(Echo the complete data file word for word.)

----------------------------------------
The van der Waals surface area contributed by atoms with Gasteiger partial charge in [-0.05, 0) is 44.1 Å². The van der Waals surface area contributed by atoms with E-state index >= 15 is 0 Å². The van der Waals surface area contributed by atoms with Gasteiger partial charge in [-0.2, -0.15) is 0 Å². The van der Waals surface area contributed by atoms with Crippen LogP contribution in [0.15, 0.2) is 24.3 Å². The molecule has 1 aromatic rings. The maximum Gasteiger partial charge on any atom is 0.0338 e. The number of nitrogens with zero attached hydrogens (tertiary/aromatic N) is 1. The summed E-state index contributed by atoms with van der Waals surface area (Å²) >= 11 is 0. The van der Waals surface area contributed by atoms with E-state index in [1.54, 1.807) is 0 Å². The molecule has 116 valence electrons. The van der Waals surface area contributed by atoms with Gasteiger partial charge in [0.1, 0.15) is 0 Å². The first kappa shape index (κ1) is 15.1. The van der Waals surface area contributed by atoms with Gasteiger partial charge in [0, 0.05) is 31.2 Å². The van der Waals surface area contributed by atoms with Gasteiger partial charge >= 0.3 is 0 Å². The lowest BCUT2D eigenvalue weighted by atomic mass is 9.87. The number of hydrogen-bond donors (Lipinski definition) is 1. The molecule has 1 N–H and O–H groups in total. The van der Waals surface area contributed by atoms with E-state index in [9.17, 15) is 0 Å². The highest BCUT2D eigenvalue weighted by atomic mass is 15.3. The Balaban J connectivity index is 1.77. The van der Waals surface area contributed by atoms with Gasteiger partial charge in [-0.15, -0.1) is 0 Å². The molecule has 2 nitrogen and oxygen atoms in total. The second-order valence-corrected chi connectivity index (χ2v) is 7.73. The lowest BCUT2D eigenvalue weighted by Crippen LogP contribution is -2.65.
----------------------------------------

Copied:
The van der Waals surface area contributed by atoms with Gasteiger partial charge in [-0.05, 0) is 44.1 Å². The van der Waals surface area contributed by atoms with E-state index >= 15 is 0 Å². The van der Waals surface area contributed by atoms with Gasteiger partial charge in [-0.2, -0.15) is 0 Å². The van der Waals surface area contributed by atoms with Crippen LogP contribution in [0.15, 0.2) is 24.3 Å². The molecule has 1 aromatic rings. The maximum Gasteiger partial charge on any atom is 0.0338 e. The number of nitrogens with zero attached hydrogens (tertiary/aromatic N) is 1. The summed E-state index contributed by atoms with van der Waals surface area (Å²) >= 11 is 0. The van der Waals surface area contributed by atoms with E-state index in [1.54, 1.807) is 0 Å². The molecule has 116 valence electrons. The van der Waals surface area contributed by atoms with Gasteiger partial charge in [0.1, 0.15) is 0 Å². The first kappa shape index (κ1) is 15.1. The van der Waals surface area contributed by atoms with Gasteiger partial charge in [0, 0.05) is 31.2 Å². The van der Waals surface area contributed by atoms with Gasteiger partial charge >= 0.3 is 0 Å². The lowest BCUT2D eigenvalue weighted by atomic mass is 9.87. The number of hydrogen-bond donors (Lipinski definition) is 1. The molecule has 1 N–H and O–H groups in total. The van der Waals surface area contributed by atoms with E-state index in [9.17, 15) is 0 Å². The highest BCUT2D eigenvalue weighted by atomic mass is 15.3. The Balaban J connectivity index is 1.77. The van der Waals surface area contributed by atoms with Gasteiger partial charge in [-0.15, -0.1) is 0 Å². The molecule has 2 nitrogen and oxygen atoms in total. The second-order valence-corrected chi connectivity index (χ2v) is 7.73. The lowest BCUT2D eigenvalue weighted by Crippen LogP contribution is -2.65.